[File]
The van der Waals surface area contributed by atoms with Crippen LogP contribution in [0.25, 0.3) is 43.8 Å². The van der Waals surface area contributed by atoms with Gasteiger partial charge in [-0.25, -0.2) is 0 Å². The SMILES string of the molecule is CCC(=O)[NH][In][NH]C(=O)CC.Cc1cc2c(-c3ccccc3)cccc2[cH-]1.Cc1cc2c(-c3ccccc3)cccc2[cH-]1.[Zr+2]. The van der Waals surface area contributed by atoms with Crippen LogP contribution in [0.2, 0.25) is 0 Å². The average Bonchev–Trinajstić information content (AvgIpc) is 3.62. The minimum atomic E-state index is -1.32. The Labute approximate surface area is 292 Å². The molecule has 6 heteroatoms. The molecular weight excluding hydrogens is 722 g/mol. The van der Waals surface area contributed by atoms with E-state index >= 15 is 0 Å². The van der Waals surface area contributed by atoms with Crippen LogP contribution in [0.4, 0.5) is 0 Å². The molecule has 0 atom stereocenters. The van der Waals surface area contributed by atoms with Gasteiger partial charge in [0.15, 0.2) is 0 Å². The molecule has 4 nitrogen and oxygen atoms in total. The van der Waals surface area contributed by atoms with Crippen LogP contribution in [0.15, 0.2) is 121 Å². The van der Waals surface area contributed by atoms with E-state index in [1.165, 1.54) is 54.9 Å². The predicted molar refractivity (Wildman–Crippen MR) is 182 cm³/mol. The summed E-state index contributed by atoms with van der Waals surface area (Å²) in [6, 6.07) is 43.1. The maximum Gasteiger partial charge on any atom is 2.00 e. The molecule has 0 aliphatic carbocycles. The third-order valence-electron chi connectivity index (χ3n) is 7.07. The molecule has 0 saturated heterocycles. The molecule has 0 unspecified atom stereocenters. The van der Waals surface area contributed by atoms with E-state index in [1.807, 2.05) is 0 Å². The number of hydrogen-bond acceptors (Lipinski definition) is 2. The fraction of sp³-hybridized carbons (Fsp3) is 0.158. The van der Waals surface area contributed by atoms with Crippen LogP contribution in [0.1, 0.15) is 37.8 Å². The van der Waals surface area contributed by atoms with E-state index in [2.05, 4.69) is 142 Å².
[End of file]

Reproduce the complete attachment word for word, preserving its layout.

The van der Waals surface area contributed by atoms with Crippen LogP contribution in [0.25, 0.3) is 43.8 Å². The van der Waals surface area contributed by atoms with Gasteiger partial charge in [-0.25, -0.2) is 0 Å². The SMILES string of the molecule is CCC(=O)[NH][In][NH]C(=O)CC.Cc1cc2c(-c3ccccc3)cccc2[cH-]1.Cc1cc2c(-c3ccccc3)cccc2[cH-]1.[Zr+2]. The van der Waals surface area contributed by atoms with Crippen LogP contribution in [0.2, 0.25) is 0 Å². The average Bonchev–Trinajstić information content (AvgIpc) is 3.62. The minimum atomic E-state index is -1.32. The Labute approximate surface area is 292 Å². The molecule has 6 heteroatoms. The molecular weight excluding hydrogens is 722 g/mol. The van der Waals surface area contributed by atoms with E-state index >= 15 is 0 Å². The van der Waals surface area contributed by atoms with Crippen LogP contribution in [0.4, 0.5) is 0 Å². The molecule has 0 atom stereocenters. The van der Waals surface area contributed by atoms with Gasteiger partial charge in [0.15, 0.2) is 0 Å². The molecule has 4 nitrogen and oxygen atoms in total. The van der Waals surface area contributed by atoms with Crippen LogP contribution in [0.15, 0.2) is 121 Å². The van der Waals surface area contributed by atoms with E-state index in [1.165, 1.54) is 54.9 Å². The predicted molar refractivity (Wildman–Crippen MR) is 182 cm³/mol. The summed E-state index contributed by atoms with van der Waals surface area (Å²) in [6, 6.07) is 43.1. The maximum Gasteiger partial charge on any atom is 2.00 e. The molecule has 0 aliphatic carbocycles. The third-order valence-electron chi connectivity index (χ3n) is 7.07. The molecule has 0 saturated heterocycles. The molecule has 0 unspecified atom stereocenters. The van der Waals surface area contributed by atoms with E-state index in [1.807, 2.05) is 0 Å². The number of hydrogen-bond acceptors (Lipinski definition) is 2. The fraction of sp³-hybridized carbons (Fsp3) is 0.158. The van der Waals surface area contributed by atoms with Crippen LogP contribution in [0.1, 0.15) is 37.8 Å². The van der Waals surface area contributed by atoms with E-state index in [2.05, 4.69) is 142 Å².